House Of The Week
Vision and commitment have seen a Dannevirke couple turn part of the town's old hospital into a delightful family home.
Hoss and Heather Pedersen had long appreciated the grounds and trees of Dannevirke Hospital, which was positioned above the township. When the hospital was decommissioned, the land developed and buildings put to the market, they looked at the laboratory as a conversion project.
"It didn't feel right, I got a weird feeling from the building, but the real estate agent had left us the keys, so we looked at the tutorial block and as soon as I walked in I knew it had a lovely feel," Heather says.
They could see beyond the grotty green felt carpet, huge ablution block and classrooms to the potential of the 1959 structure. After initially commissioning a local architect to provide a few guidelines, the Pedersens took control of the project themselves.
"Hoss gutted the whole interior," Heather says. "We recycled the bats but he ripped all the interior wall linings out and pulled that awful green felt carpet up. Underneath we discovered the most fantastic matai flooring."
The exterior dimensions of the building remain the same other, apart from the addition of a large double garage with laundry and workshop. The original stucco cladding has been retained and embellished with large native timber beams as features.
On the inside, they have created a very liveable home. An open plan living, dining and kitchen area flows to an outdoor patio overlooking the garden and beyond, to a shared tennis court and huge swimming pool.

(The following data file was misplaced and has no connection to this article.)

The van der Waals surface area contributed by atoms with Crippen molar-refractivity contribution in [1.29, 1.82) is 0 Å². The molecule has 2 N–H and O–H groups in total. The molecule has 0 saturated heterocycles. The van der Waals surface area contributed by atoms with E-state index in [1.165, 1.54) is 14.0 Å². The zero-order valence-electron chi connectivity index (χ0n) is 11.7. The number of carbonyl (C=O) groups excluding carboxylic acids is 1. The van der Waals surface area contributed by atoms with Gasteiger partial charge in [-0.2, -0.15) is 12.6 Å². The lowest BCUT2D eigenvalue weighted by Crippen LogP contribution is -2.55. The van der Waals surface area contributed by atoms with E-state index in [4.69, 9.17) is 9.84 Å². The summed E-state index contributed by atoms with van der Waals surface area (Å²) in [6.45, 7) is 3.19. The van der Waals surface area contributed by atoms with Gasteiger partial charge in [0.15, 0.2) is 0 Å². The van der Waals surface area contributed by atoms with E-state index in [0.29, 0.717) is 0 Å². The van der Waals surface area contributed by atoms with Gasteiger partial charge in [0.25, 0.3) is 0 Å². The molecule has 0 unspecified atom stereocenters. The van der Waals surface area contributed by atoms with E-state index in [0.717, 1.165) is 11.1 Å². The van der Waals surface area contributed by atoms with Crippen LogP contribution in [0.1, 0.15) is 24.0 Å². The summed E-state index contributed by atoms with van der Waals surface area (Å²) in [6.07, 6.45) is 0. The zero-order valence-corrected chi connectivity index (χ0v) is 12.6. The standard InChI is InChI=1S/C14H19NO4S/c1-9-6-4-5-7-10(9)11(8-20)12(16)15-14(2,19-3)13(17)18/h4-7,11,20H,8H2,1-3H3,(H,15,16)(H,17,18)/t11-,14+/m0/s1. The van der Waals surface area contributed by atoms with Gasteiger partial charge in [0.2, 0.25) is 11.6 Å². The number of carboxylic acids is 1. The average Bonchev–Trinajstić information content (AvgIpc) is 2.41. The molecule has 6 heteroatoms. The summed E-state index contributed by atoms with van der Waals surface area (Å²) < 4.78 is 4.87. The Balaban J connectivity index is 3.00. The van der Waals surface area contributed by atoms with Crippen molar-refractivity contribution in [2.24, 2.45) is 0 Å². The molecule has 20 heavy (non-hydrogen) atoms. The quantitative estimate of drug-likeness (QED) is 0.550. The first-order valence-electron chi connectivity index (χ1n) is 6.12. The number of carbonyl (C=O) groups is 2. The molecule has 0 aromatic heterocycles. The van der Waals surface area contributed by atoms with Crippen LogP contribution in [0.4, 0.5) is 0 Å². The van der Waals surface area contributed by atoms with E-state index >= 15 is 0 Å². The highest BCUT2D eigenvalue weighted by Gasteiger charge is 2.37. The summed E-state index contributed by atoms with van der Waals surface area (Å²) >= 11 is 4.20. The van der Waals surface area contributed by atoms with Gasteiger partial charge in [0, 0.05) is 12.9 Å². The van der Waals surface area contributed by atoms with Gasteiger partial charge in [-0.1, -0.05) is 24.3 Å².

A scullery adjoins the kitchen, with sink, fridge and expansive food storage. A separate games room has the original teaching blackboard on the wall, kept as an historic memento. There are four large bedrooms, each with a radiator, part of the original tutorial block heating system.
Heather says the family is 'ruined' by the heating and warmth of the home, which she reckons would be hard to achieve in a new build. The master bedroom has an ensuite bathroom and large walk-in dressing room, both part of the old ablution area. The kids' bathroom is through the wall from the ensuite bathroom, making use of existing piping that serviced the original ablution block. A further guest toilet and hand basin have been added in a specially built room off the hall.
"There were probably about three or four toilets plus hand basins, so the area worked well in size to convert to two bathrooms," says Heather.
Lighting accentuates the dramatic dimensions of the long and wide hallway. The change in hall width, where space was taken for bathrooms, is highlighted by painted vertical stripes.
Huge bridge supports have been used inside for structural support where walls were removed to create open plan space. They're a feature, reflected outside with similar posts on the patio.
Since moving in and having had the time to entertain, Heather laughs at the surprising number of people who tell her they had lessons in the tutorial block. And she is amused at the tales that have emerged, the sort of yarns shared over a few drinks around the table of the old hospital structure that's made such a delightful family home.
Renovation cost: $350-$400,000
Architect: Alex Dickie/Mary Hill (kitchen) and the Pedersens.
Build size: 360 sq metres.
Materials: Existing stucco exterior, iron roof, wooden internal flooring.
Energy efficiency: Original tutorial block radiators.
Done right: We are still extremely happy with everything.
Done wrong: Nothing!
Unexpected: The smallest unexpected thing was the wrong smartwood handles turning up - soon changed and not a big deal.
Recommend: Getting a great kitchen designer to design the most important room in the house.
Next Time: Work with the same tradesmen again as they were so reliable and completed the work to the highest standard.
- © Fairfax NZ News